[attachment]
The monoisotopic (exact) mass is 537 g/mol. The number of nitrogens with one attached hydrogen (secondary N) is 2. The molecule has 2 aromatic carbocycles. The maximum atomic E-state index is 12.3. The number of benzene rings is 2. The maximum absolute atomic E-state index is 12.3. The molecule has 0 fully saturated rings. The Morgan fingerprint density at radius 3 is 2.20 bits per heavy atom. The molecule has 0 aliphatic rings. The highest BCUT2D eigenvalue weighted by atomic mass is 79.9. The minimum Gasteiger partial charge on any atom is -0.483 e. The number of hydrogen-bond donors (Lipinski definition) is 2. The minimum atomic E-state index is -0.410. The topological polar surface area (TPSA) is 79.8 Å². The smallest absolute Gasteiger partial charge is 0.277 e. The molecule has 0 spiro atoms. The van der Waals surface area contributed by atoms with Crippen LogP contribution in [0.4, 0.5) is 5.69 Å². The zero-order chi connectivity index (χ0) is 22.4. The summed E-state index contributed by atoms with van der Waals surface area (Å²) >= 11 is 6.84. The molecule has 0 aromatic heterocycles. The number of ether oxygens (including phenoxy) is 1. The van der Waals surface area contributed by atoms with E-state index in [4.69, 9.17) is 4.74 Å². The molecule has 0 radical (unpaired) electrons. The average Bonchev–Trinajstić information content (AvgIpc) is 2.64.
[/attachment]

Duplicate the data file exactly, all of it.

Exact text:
The monoisotopic (exact) mass is 537 g/mol. The number of nitrogens with one attached hydrogen (secondary N) is 2. The molecule has 2 aromatic carbocycles. The maximum atomic E-state index is 12.3. The number of benzene rings is 2. The maximum absolute atomic E-state index is 12.3. The molecule has 0 fully saturated rings. The Morgan fingerprint density at radius 3 is 2.20 bits per heavy atom. The molecule has 0 aliphatic rings. The highest BCUT2D eigenvalue weighted by atomic mass is 79.9. The minimum Gasteiger partial charge on any atom is -0.483 e. The number of hydrogen-bond donors (Lipinski definition) is 2. The minimum atomic E-state index is -0.410. The topological polar surface area (TPSA) is 79.8 Å². The smallest absolute Gasteiger partial charge is 0.277 e. The molecule has 0 spiro atoms. The van der Waals surface area contributed by atoms with Crippen LogP contribution in [0.4, 0.5) is 5.69 Å². The zero-order chi connectivity index (χ0) is 22.4. The summed E-state index contributed by atoms with van der Waals surface area (Å²) >= 11 is 6.84. The molecule has 0 aromatic heterocycles. The number of ether oxygens (including phenoxy) is 1. The van der Waals surface area contributed by atoms with E-state index in [4.69, 9.17) is 4.74 Å². The molecule has 0 radical (unpaired) electrons. The average Bonchev–Trinajstić information content (AvgIpc) is 2.64.